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(by P. M. Pennel, published in Popular Homecraft Magazine, date unknown)
Anyone who loves music and is handy with tools can make a cigar box violin that is capable of producing really good tones. The violin may be designed for either two strings or four, depending on the maker's ability as a craftsman and aspirations as a player.
The musical range of the four stringed instrument is the same as that of a real violin, but, although the two stringed instrument is easier to make and play, it has the compass of nearly all well known songs and melodies. Under supervison, a group of children between the ages of 10 and 15 made some very credible violins and later played them at several public affairs.
Materials include a wooden cigar box, a piece of broom or mop handle about 23 inches long, two smooth pieces of wood for fingerboard and tail piece, two small screw eyes, two (or four) ukulele pegs, a stout violin bridge, some short pieces of heavy wire, and glue, tiny nails and some extra pieces of wood for nut, sound post and bass bar. The two string violin requires violin A and D strings while the four stringed instrument uses a full set of violin strings. An old bow can be bought cheap at a music or second hand store.
As cigar boxes vary in shape and size, the measurements given here must necessarily be approximate, but following the basic principles a playable violin will result. This children mentioned in an earlier paragraph built their instruments for four strings, but strung them up with only two until they had learned to play them. The children's fiddles had slightly shorter measurements.
BODY - Scrape paper label from the cigar box and sandpaper it. Make a paper pattern the size of the bottom of the box and cut it out with afine toothed jig saw. The bottom of the box will be the top of the violin.
BASS BAR - Cut a piece of wood, 1/4 inch wide by 1/2 inch deep and the length of the inside of the box. Spread the edge with glue and glue in place near the sound hole. (Study Fig. 1 for position). The bass bar braces the wood fibres of the top of the instrument on the side of the heavier strings.
NECK - Flatten the end of the broomstick on both sides for a distance of about 5 inches. In this flat part bore holes for the pegs about 1 inch apart. File the holes until the pegs entering alternately from opposite sides, come through far enough for the string holes to be seen.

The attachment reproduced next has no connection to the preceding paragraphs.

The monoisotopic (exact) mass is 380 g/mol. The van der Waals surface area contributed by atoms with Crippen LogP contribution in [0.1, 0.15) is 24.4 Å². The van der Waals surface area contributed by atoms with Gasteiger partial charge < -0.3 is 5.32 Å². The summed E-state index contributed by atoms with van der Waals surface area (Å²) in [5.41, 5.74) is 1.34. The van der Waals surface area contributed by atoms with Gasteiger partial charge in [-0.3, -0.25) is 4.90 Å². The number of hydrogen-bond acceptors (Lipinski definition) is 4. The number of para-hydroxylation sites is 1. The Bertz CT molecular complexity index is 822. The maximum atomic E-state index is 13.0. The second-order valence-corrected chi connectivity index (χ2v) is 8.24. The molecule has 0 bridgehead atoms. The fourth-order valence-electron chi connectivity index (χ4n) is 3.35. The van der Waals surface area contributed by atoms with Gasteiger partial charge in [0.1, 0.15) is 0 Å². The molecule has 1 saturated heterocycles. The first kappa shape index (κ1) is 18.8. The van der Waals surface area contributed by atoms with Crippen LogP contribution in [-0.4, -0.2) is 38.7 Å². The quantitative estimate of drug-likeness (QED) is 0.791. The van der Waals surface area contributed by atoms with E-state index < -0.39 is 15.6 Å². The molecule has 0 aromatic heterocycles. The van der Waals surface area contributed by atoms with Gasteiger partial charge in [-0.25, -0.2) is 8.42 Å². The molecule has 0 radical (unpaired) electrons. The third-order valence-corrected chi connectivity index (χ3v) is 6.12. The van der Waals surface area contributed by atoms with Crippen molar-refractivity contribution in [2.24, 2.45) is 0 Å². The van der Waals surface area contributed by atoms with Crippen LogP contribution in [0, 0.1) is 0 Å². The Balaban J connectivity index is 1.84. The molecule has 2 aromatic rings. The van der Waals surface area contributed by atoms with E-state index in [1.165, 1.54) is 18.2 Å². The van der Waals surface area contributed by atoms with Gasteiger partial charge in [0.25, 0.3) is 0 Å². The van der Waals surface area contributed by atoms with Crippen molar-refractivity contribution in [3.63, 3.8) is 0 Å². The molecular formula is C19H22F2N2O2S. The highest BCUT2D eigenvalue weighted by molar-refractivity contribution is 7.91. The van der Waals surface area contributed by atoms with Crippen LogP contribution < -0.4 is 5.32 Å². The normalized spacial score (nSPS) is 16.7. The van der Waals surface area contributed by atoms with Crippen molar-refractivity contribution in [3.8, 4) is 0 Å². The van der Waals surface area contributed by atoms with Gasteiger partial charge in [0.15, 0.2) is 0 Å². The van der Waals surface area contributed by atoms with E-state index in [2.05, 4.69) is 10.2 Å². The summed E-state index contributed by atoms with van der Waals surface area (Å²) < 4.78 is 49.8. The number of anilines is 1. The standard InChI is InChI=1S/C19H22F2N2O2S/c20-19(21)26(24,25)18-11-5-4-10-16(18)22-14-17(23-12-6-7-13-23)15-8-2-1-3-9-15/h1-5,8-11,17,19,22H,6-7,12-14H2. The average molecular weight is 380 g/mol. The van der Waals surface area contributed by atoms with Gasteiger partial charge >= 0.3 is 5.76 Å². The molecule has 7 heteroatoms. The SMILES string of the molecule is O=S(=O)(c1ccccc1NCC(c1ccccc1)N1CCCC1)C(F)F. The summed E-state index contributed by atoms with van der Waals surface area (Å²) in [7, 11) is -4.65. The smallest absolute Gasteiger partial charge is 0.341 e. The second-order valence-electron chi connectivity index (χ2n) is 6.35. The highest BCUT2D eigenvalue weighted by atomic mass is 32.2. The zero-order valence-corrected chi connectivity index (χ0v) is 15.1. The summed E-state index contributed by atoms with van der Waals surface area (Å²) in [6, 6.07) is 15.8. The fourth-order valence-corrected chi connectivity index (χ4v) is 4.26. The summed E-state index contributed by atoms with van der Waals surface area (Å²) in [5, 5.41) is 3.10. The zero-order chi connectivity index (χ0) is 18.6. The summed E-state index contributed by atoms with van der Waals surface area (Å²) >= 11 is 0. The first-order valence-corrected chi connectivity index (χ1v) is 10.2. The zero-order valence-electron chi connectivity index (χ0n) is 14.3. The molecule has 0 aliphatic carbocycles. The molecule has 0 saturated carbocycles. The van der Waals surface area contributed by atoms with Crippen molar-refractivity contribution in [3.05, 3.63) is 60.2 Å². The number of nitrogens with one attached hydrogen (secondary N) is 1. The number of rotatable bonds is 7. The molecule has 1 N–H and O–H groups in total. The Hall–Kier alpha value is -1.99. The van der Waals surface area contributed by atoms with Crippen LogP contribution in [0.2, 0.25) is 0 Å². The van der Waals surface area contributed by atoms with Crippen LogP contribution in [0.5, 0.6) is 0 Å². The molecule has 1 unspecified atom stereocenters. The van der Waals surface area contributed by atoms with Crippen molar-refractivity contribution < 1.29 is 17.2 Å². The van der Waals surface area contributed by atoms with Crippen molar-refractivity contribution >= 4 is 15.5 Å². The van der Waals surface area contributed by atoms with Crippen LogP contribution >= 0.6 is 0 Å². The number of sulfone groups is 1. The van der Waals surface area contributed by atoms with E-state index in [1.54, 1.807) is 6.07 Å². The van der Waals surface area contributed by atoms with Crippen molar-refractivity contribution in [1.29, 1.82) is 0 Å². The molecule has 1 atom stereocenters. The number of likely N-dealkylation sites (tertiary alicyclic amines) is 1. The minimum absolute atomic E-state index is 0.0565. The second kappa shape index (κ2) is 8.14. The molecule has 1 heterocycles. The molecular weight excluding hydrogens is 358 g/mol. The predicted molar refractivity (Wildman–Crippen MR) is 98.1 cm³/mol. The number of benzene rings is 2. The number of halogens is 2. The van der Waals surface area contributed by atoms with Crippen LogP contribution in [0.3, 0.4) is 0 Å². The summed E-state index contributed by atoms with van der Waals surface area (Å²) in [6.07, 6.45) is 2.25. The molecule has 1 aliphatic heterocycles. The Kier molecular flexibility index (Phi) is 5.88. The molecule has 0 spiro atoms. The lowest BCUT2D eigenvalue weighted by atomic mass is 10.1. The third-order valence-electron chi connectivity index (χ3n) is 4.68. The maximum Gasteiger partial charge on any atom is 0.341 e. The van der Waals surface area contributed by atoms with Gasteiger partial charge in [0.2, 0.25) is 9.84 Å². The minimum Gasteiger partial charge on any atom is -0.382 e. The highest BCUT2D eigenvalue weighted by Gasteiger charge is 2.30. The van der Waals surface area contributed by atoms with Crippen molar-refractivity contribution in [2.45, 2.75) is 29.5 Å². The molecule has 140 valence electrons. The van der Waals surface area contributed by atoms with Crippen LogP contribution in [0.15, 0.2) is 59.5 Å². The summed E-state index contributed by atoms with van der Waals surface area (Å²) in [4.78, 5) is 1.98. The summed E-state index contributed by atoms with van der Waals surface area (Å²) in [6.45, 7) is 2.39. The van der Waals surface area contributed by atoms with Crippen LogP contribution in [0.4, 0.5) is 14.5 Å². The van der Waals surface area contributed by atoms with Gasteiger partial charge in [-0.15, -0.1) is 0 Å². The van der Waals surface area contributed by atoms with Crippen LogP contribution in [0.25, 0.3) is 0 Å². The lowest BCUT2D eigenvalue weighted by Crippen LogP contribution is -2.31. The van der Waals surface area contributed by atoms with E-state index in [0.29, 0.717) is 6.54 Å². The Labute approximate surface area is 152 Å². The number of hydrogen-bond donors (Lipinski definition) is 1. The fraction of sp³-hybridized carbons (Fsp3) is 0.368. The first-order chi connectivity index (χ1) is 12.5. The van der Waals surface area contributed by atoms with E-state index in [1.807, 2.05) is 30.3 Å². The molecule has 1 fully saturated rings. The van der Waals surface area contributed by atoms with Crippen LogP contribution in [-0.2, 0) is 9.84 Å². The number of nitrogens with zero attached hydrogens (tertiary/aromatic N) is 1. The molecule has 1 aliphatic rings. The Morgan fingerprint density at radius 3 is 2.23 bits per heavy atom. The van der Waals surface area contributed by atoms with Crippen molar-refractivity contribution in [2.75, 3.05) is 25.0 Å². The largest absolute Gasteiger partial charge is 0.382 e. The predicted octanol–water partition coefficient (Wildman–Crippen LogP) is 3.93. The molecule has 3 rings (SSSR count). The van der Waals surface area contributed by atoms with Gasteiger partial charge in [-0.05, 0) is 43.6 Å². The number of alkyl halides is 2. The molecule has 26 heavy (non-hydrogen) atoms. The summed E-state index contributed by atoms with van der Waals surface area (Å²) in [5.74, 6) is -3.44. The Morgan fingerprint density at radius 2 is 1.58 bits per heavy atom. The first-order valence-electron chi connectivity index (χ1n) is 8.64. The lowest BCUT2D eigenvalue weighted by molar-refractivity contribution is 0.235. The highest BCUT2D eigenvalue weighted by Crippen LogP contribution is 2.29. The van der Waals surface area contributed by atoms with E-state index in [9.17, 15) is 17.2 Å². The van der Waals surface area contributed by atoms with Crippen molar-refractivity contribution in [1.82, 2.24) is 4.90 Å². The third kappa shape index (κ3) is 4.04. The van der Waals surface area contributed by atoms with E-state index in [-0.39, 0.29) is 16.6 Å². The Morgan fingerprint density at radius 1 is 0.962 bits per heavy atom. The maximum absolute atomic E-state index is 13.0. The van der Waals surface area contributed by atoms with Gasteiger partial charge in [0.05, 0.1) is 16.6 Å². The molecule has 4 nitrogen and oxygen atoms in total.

ATTACHING NECK TO BODY - Cut a hole large enough to admit broom handle in the end of the box. The edge of the hole should be about 1 inch from the edge of the box with its sound holes, so that the fingerboard will slant at about the right angle toward the bridge. Pass the neck through the hole to the other end of the box. Secure in place from the outside with a screw eye and a few tiny nails.
SOUND POST - Make a small round post as long as the depth of the box and a little less in thickness than a lead pencil. Glue the end in place as indicatedby X in Fig. 1. Now glue the cover on the bottom of the box and add a few nails around the edge to hold it tight.
The second post conducts the sound vibrations to the neck of the instrument (whence they emerge through the sound holes) and also supports the top.
(to be continued)
Hi, I just joined this site- as soon as I saw the violin thing. I have a cigar box and stuff, but I can't figure out how to download the rest of the plans- any help would be appreciated- thanks
Amorel Lerner said:
Hey Amorel, check out my set of pictures again. I added a few helpful details in the photo captions.
Amorel Lerner said:Hi, I just joined this site- as soon as I saw the violin thing. I have a cigar box and stuff, but I can't figure out how to download the rest of the plans- any help would be appreciated- thanks
Amorel Lerner said: